A perennial trouble maker for itself and others, Serbia constantly manages to cause headaches for the West. The most recent was the other day when, encouraged by Belgrade, Serbs resident in Kosovo tried a small revolt to get rid of the obligation imposed by the Government in Pristina regarding the registration of automobiles. Kosovo license plates are seen by local Serbs as an implicit recognition of the existence of the state founded by the Albanian majority and, consequently, rejected with indignation. When the first news about the Kosovar Serb unrest appeared, pessimists immediately saw the opening of a new front in the undeclared war between Russia and the West. It was not hard to imagine such a thing, given that for months experts in the Balkan region have been warning that tensions are reaching alarming levels. That was not the case. Serbia managed this time not to start a world war.

It must be said that there are still NATO troops on the territory of Kosovo who probably would not have assisted passively in the event that, completely losing its mind, Belgrade would have decided to intervene to defend the Serbian minority severely discriminated against with its license plate. It is true that Pristina’s decision to postpone the imposition of the obligation by one month helped to ease the situation.

There were immediate statements of support for Belgrade in Moscow and warnings that encouraging Kosovars to freely exercise their statehood rights could lead to an escalation of the situation. Also in Moscow, major disappointment after the events did not lead to a serious deterioration of the situation in the region. The atmosphere remains tense, however, so far no one has invaded anyone, the conflict being reduced to a few street fights that were clearly lost by the Albanians.

Serbia makes no secret of its closeness to Russia, being one of the few states in this part of the world that does not seem embarrassed to support a regime whose main characteristic is the nonchalance with which it commits war crimes. At the same time, Serbia is seriously arming itself, spending, according to some estimates, more than all the states in the Balkans combined to acquire weapons from multiple sources: China and Russia in the first place, but not only.

However, beyond the declarations and demonstrations of support for Moscow, the role that Serbia has assumed is a bit more nuanced, and this could somehow explain the endless game of crisis in the Balkans. A possible game also because the prejudices of Westerners naturally lead to the conclusion that there is always a crisis in the Balkans.

It is less known that Serbia is a member of the Partnership for Peace – an institution established to increase the degree of trust between NATO and the European states, especially from the East, which are not members of the Alliance. In the case of Serbia, this affiliation is very relevant because Belgrade is part of the one-member club of European states bombed by NATO. Readers of the Old Dilemma remember that, in Romania, the approval of overflight rights for NATO planes heading towards Serbia caused a serious scandal in political circles, but it really opened the way for Bucharest to return definitively inside the Western space.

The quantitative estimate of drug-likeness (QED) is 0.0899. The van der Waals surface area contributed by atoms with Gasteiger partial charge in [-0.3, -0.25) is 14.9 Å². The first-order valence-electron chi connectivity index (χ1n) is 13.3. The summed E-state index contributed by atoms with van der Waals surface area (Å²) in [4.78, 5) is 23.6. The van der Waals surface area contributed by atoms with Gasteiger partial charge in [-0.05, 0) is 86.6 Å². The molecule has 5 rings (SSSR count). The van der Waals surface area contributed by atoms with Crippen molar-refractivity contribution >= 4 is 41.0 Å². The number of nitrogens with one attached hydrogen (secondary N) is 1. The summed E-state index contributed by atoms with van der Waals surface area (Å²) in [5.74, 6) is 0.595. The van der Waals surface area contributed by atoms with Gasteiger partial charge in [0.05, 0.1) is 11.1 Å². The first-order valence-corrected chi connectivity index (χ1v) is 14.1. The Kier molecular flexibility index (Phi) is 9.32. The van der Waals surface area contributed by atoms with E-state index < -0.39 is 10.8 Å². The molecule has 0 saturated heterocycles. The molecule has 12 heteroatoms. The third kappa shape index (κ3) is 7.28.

In its foreign policy, Serbia seems to be living a kind of Ceaușescu residual dream. Formally not aligned to any alliance, stupidly imitating independence, ordinary Serbs like to think that they are so skilled that they can manipulate both Russia and the West to achieve their goals. And these are generally stated in terms of a harmful nationalism whose only result has been the permanent shrinking of the country so far.

In fact, Serbia does not manipulate anyone, but is rather used when needed. By Russia to create the feeling that Moscow is not isolated in Europe, by the West to keep the Balkans under control. The Serbian leadership knows this too well, but its goals are more of domestic politics. President Aleksandar Vucici, a former politician with extreme right-wing convictions from the administration of Slobodan Milosevic, is trying – and to some extent succeeding – to position himself as indispensable to solving the region’s problems. Problems that, as in the case of the recent disturbances in Kosovo, they encourage so that, a little later, they wisely contribute to their solution. Until the next time.

As a political profile, these days, Vucici looks more like Viktor Orbán than Milosevic, and his only concern seems to be staying in power. Pedaling on a conservative, nationalist and, when appropriate, Eurosceptic speech, the Serbian head of state has built a career whose only goal is to create the feeling that he is indispensable. All the while, Serbia is going from nowhere to nowhere, hoping that someday its luck will turn.

Like most small countries unable to properly assess themselves, Serbia seems determined not to choose any future. He prefers to wallow in a confused present where the best is always in a proud and questionable past that sometimes still sends a bill. Not cheap at all.

Teodor Tiță is the host of the In Centru podcast that you can listen to on any of the distribution platforms (Apple, Spotify, Google, etc.): https://open.spotify.com/show/5jSN6amOtenIsHn23aoOLQ.

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